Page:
A completely different interpretation of the Assumption, painted two centuries later by the great French Baroque artist Nicholas Poussin in about 1630-1632, exemplifies the later model adopted by artists in depicting this event. It’s currently in the collection of the National Gallery here in Washington, and although not prominently hung it is worth seeing out, for it’s a jewel of a picture. At first glance this is a deceptively simple image, since the only concrete elements of the composition are the Virgin Mary, the chubby little angels, and the classical architectural setting – no host of earthly witnesses here:

Poussin

For me what’s particularly engrossing about this painting, apart from its glorious state of preservation and fresh colors, despite being almost 400 years old, is how it draws us in and convinces us that what we’re seeing is taking place in a three-dimensional space. The clouds wrap around the figures and draw them and our eye upward toward Heaven, a place that Mary is seeing for the very first time, with an expression of awe and wonder on her face. I also love it because despite the sense of swirling, upward movement portrayed by Poussin, this is really a quiet picture. We are privileged to see Mary returning to Her Son, but we are merely bystanders, not participants: this is a reunion that does not require an audience.

These two examples of very different interpretations of the same event show us how creativity in Western art was encouraged, rather than stifled, by the imposition of conventions, rules, and ideas. Illustrating something which was believed, but undocumented, was something of a challenge for these artists, since they had no contemporary descriptions of what the Assumption was like. And yet here we have two excellent examples of how each managed to approach the same subject in their own unique, very personal ways, creating works of art that played within the rules and yet brought out different aspects of this miraculous event for us to ponder upon, these many centuries later.

Blacker Than Black: Technology And Color In Art

For most of us, paint colors are something we think about only when we’re engaged in home improvement projects, or when we’re judging renovations made by other people on television. For artists however, selecting the right color of paint can make an enormous difference in the way that their work is perceived, and indeed valued by their patrons. In the past, naturally-occurring materials like gold and gemstones were used to create the most costly pigments. Today however, there is a major battle raging right now over the creation of technologically advanced black paint.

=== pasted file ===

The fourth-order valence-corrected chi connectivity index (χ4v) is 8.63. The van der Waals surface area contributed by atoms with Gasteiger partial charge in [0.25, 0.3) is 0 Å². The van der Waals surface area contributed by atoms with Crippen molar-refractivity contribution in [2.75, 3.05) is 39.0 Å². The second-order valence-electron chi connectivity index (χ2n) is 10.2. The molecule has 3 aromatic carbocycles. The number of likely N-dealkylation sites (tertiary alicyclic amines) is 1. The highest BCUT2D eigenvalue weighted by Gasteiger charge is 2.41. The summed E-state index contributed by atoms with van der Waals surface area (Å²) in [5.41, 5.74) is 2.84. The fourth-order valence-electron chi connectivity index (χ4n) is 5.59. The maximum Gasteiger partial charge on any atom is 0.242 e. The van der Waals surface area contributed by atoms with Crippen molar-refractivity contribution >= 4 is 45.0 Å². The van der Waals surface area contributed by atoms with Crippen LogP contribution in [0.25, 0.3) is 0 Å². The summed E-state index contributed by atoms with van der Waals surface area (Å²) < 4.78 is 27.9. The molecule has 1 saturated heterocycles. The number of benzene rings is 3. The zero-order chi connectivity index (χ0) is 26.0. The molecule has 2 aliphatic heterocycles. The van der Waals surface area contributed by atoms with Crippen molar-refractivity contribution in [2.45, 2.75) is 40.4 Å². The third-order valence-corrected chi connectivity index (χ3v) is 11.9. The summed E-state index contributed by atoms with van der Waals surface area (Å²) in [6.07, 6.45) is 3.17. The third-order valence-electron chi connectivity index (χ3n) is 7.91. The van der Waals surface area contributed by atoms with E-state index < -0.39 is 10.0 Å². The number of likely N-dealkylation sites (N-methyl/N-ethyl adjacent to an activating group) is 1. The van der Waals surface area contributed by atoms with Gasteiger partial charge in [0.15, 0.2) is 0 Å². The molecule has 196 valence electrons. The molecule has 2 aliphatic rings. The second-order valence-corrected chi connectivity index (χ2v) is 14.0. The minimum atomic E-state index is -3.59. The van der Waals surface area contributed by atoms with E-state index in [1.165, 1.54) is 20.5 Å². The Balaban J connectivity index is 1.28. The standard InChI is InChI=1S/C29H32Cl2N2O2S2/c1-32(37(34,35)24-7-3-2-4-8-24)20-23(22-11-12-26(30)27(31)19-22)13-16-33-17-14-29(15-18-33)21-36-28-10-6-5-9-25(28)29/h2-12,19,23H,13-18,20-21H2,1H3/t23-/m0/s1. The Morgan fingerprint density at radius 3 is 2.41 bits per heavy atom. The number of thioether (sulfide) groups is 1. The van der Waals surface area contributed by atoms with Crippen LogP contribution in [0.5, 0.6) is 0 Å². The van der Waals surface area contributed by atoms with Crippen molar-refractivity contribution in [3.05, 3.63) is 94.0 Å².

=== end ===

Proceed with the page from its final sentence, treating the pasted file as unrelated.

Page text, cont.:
Now, we’re not talking any ordinary, ho-hum, Henry Ford you-can-have-any-color-Model-T-you-want-so-long-as-it’s black, black. Rather, this is a black which is unlike anything you’ve seen before: one that acts in much the same way as a black hole does in space, sucking all light into it, and creating what to the human eye appears to be a two-dimensional surface. In recent years, the search for blacker-than-black paint has become something of a grail quest in the world of Contemporary Art.

Back in 2014, a British tech company called Surrey NanoSystems came up with a carbon nanotube-based fabric, whose color was described as “the new black to end all blacks.” Called “Vantablack”, its creators originally intended for it to be used as a material with military and aerospace applications. As you can see here, an object covered in Vantablack seems to virtually disappear, since the surface of the treated object reflects almost no light whatsoever.

Vantablack

In 2016, sculptor Anish Kapoor signed an exclusive deal with the creators of Vantablack, becoming the sole artist in the world permitted to use Vantablack in his work. This caused an uproar in the Contemporary Art community, which wanted to gain access to this blacker-than-black substance. A hashtag campaign was undertaken on social media called “#ShareTheBlack”, trying to convince Vantablack’s manufacturers to allow wider use of the material. Ultimately, this descended into the childishness that one has come to expect from social media.